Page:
As we continue to enhance our programming through computer training curriculum development, health promotion programs and new partnerships to support youth living with mental health issues, we will be reaching out to public, non-profit and private sectors for support.

We want to show street-involved youth that there is a wider community that believes in them as much as we do.

--Sabina Chatterjee, Manager, Inner City Drop-In and Youth Skills Zone

Tuesday, 14 April 2009


On May 14th I'll be attending Blueslink - a Toronto fundraiser in support of some wonderfully effective inner-city programs supporting street-involved youth.

If you're going to be in the city, it's gonna be a fun night of Blues, giveaways and live music in support of a great cause. Check out the link for more info ...


Friday, 10 April 2009

Army suppressing PTSD diagnoses?'s Mark Benjamin & Michael de Yoanna break the first of a string of stories stemming from the tape of a US Army Dr acknowledging the pressure he has faced to not diagnose PTSD in soldiers & veterans coming to him for health assessments, and the investigative journey and roadblocks that have since ensued with Military officials and the Senate Armed Services Committee.

Saturday, 4 April 2009

Food Insecurity

Paul Caron, a former food inspector with the Canadian Food Inspection Agency (CFIA) began speaking out this week about the weakness of our nation's food security, specifically regarding our vulnerability to cases of bioterrorism or future outbreaks of naturally occurring diseases (eg Salmonella, Lysteriosis).

When probing for details, it's hard not to agree with him that the status quo is inadequate and embarrassing, especially given the high level of awareness generated during last year's Maple Leaf Foods fiasco. Examples of vulnerabilities cited, in the context of meat, include:

- Where the US inspects all meat entering their borders, Canada not only pre clears meat imports before they're even at the border, but gives exporters at least three days notice whether their shipments will be checked or not checked.

- Once crossing the border, it's not just that only 1/10 shipments are sent to inspection facilities for a closer look, but of that 1/10 - the foreign company that sends its meat to Canada can hand pick which specific facility will 'inspect' their product. Pretty independent, huh?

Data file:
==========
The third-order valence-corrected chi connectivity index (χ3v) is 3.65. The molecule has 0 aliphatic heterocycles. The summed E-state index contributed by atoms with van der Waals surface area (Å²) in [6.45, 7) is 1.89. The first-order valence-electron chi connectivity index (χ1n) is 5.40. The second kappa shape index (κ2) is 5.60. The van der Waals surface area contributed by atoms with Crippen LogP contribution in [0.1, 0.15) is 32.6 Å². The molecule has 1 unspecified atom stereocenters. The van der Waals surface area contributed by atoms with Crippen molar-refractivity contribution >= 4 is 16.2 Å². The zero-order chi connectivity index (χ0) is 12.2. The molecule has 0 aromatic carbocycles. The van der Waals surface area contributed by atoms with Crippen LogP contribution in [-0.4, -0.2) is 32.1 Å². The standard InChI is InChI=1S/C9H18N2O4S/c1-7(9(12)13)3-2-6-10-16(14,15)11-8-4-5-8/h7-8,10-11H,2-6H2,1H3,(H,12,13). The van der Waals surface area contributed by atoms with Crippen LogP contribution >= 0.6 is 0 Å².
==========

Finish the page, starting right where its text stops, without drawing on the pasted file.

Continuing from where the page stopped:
Moral of the story, in the absence of new measures, one can smuggle just about anything into Canada via meat shipments.


Wednesday, 1 April 2009

What happens to seized contraband?

On Monday, The Canadian Press shed some light on the findings of a recent audit of the Canadian Border Services Agency (CBSA) and specifically, what the heck happens to the guns, drugs, and other contraband that are seized.

Most seizures end up in Quebec or Ontario (Toronto, Windsor regions). Among the more ridiculous findings ...

- Meth, hash, steroids, blow, etc are all ending up in landfills because guards don't know that they are supposed to be destroyed

- In addition to drugs, guns & ammuno are sent to storage facilities/warehouses with either substandard or non-existent inventory controls

- Of 68 inspection sites, physical security was substandard for half of the interior facilities and for all of the exterior facilities. For example: 70% of warehouses were not continuously monitored (by guards, camera's or motion detectors); 15 sites, there was no control of access by non-government persons; and 23 sites had no inventory controls whatsoever.

Recognizing the potential goldmine this is for organized crime - I would love to also read a similar report of what happens to goods seized by police officers, to see if security or destruction practices are just as shotty. Both CBSA and police forces love to report on how much contraband they "remove" from the streets - but given reports like this, how certain can we be that they are actually staying off of the streets! While they often receive endless credit for removing such items from the market, rarely ever do we think about those numbers critically and ask for them to be put into a more meaningful context.

Going forward, it's time we start demanding much more transparency and accountability from our police and border services about the proportion of seized contraband that are actually being destroyed, and/or being stored in high security facilities with low risk of finding their way back to market.


Link to CBSA audits/evaluations: